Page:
PHILADELPHIA, Jan. 27 (UPI) -- A former Philadelphia traffic court supervisor pleaded guilty Monday for his role in a ticket-fixing scandal that led to charges last year against nine judges.
William Hird, 68, pleaded guilty in federal court to conspiracy, wire fraud, mail fraud and making false statements to the FBI, the Philadelphia Inquirer reported Monday.
Hird and his co-conspirators used the court to "give preferential treatment to certain ticket holders, most commonly by fixing tickets for those who were politically and socially connected," prosecutors said in court filings last week.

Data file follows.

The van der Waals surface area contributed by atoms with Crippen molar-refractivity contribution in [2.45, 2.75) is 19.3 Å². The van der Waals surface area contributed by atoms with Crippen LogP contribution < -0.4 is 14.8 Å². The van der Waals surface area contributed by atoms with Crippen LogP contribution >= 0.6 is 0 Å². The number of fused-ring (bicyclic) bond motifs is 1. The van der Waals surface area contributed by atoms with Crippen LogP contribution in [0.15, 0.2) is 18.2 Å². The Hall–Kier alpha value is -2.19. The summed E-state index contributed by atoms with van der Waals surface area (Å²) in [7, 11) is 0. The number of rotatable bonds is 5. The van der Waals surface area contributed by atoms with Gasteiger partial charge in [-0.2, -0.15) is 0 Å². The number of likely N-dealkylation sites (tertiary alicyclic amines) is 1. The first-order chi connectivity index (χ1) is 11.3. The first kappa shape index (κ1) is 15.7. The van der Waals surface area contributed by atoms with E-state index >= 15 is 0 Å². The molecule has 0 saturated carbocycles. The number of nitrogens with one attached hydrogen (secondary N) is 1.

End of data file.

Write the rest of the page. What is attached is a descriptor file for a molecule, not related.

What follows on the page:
Hird was a personal assistant to Traffic Court administrative Judge Fortunato Perri Sr., and was later promoted to court administrator and director of records in Perri's court.
Hird is the fourth person to plead guilty in the case in the past year. He faces up to 315 years in prison and fines of up to $4.5 million at his sentencing hearing, scheduled for April.
Perri pleaded guilty in March.